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MGMA 2022: The midterms and health care

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An exclusive interview with MGMA’s man in D.C.

The November’s General Election may be one of the most consequential in recent memory, with the results possibly changing the direction of the country’s federal government.

With so much at stake, it can be hard to keep up with everything going on in Washington D.C. as far as healthcare policy. To lift the veil on what the word on Pennsylvania Avenue is, Anders Gilberg, senior vice president for government affairs at the Medical Group Management Association, took some time out during the organization’s Medical Practice Excellence Leaders Conference in Boston to discuss the hottest policy topics exclusively with Physicians Practice.

The following transcript has been edited for length and clarity.

Physicians Practice: So, what's the hot topic in Washington right now?

Anders Gilberg: Well, for medical practices, it's the physician payment issue, that's definitely the number one issue.

Right now, we're ginning up our efforts on going through these payment issues. One of the things we did is we did a survey of medical practices. We got over 500 responses, we had over 25 pages of anecdotal responses in terms of what they would have to do at a very specific level if the 8.5% cut goes into effect.

The 8.5% cut, again, is the 4% PAYGO sequester and the 4.5% reduction to the Medicare conversion factor, which will be finalized in the fee schedule, which we expect on November 1, (2022). That gives us a lot of concern.

We have support in Congress. Legislation was introduced recently, which obviously we support to deal with the 4.5% cut. But we're also working with members to move forward on legislation to apply an inflationary update linked to the Medicare economic index, to make sure that we don't have medical practices and physician practices fall further behind in an environment where inflation is spiking over 9%.

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We do a lot of back and forth in dialogue with our members, but it's been a while since I've had 500+ practices respond almost immediately on something. They're taking it very seriously, and they have to start planning right now for some of these issues in order to make difficult decisions.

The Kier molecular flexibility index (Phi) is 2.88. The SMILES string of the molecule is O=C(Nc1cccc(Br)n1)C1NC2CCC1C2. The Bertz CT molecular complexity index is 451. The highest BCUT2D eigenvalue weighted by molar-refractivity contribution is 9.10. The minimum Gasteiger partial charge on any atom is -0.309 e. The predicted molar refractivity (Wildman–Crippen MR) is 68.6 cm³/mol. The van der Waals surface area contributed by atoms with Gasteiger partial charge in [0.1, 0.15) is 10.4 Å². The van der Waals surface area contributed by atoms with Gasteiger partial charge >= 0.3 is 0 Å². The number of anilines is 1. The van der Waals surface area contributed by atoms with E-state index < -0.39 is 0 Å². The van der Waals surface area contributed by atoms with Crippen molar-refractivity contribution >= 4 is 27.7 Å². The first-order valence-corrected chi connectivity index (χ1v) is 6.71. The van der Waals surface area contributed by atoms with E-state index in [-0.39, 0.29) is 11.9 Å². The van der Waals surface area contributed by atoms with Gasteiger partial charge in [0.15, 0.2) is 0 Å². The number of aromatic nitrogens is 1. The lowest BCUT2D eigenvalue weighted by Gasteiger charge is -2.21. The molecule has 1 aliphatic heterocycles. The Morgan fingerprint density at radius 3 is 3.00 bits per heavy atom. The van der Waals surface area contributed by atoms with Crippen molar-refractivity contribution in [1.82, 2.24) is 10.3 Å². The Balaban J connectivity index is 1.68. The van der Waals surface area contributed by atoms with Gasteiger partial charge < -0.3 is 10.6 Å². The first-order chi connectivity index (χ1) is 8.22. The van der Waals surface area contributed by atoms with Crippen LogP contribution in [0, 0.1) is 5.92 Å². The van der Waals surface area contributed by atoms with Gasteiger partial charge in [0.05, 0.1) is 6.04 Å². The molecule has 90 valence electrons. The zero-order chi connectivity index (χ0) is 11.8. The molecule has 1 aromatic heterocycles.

The good news is we have members of Congress that are well aware of the issue and are looking at it. But we also have a lot of other issues in Washington and our political environment today that are completely unrelated to things like the Medicare program access that have a lot of bipartisan support. And whether it's some of the back and forth about the hearings for the former president or some of the documents at Mar-a-Lago, I think that if the House of Representatives goes Republican, then we're going to have to really impress upon Congress that they need to continue to focus on the issues that matter and go into a lame duck session to address those issues.

PP: So, what can we expect next year as far as legislation?

AG: I think it's difficult to predict, because while the stock market, for example, might like divided government, it's very difficult to pass any kind of substantial legislation in a divided Congress. Things just slow down dramatically.

And there a lot of very supportive physician members of Congress, who have and are currently helping us by introducing legislation, often bipartisan legislation, to deal with the payment cuts.

So, we will continue regardless of who wins the election to leverage those relationships.

PP: We’re getting close to the end of the MGMA Medical Practice Excellence Leaders Conference. How has it been?

AG: It's been good. It's an (attendance) increase over last year, and that's encouraging. We also have a digital conference (Nov. 8-10) so we're going to have other opportunities to reach our audiences. And to that end, share what they need to know from the government affairs side as well as other key issues in terms of practice management.

PP: Thank you for your time, Anders. It’s always a pleasure.

AG: It was good to see you.


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